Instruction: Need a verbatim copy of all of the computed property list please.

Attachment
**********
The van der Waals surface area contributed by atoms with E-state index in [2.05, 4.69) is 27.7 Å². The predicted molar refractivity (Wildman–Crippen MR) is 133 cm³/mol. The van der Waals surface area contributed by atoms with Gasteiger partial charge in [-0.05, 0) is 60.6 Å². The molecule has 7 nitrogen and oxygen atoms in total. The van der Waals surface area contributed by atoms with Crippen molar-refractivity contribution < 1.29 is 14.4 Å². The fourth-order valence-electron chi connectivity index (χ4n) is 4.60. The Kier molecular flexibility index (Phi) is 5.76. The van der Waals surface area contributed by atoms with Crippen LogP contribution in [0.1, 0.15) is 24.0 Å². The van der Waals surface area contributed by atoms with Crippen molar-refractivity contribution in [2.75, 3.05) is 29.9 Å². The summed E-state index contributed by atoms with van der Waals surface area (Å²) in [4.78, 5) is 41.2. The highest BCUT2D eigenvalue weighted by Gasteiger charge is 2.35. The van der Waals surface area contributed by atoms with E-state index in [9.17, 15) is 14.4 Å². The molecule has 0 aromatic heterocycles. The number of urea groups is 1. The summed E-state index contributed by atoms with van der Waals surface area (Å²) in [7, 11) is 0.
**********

The van der Waals surface area contributed by atoms with E-state index in [2.05, 4.69) is 27.7 Å². The predicted molar refractivity (Wildman–Crippen MR) is 133 cm³/mol. The van der Waals surface area contributed by atoms with Gasteiger partial charge in [-0.05, 0) is 60.6 Å². The molecule has 7 nitrogen and oxygen atoms in total. The van der Waals surface area contributed by atoms with Crippen molar-refractivity contribution < 1.29 is 14.4 Å². The fourth-order valence-electron chi connectivity index (χ4n) is 4.60. The Kier molecular flexibility index (Phi) is 5.76. The van der Waals surface area contributed by atoms with Crippen LogP contribution in [0.1, 0.15) is 24.0 Å². The van der Waals surface area contributed by atoms with Crippen molar-refractivity contribution in [2.75, 3.05) is 29.9 Å². The summed E-state index contributed by atoms with van der Waals surface area (Å²) in [4.78, 5) is 41.2. The highest BCUT2D eigenvalue weighted by Gasteiger charge is 2.35. The van der Waals surface area contributed by atoms with E-state index in [9.17, 15) is 14.4 Å². The molecule has 0 aromatic heterocycles. The number of urea groups is 1. The summed E-state index contributed by atoms with van der Waals surface area (Å²) in [7, 11) is 0.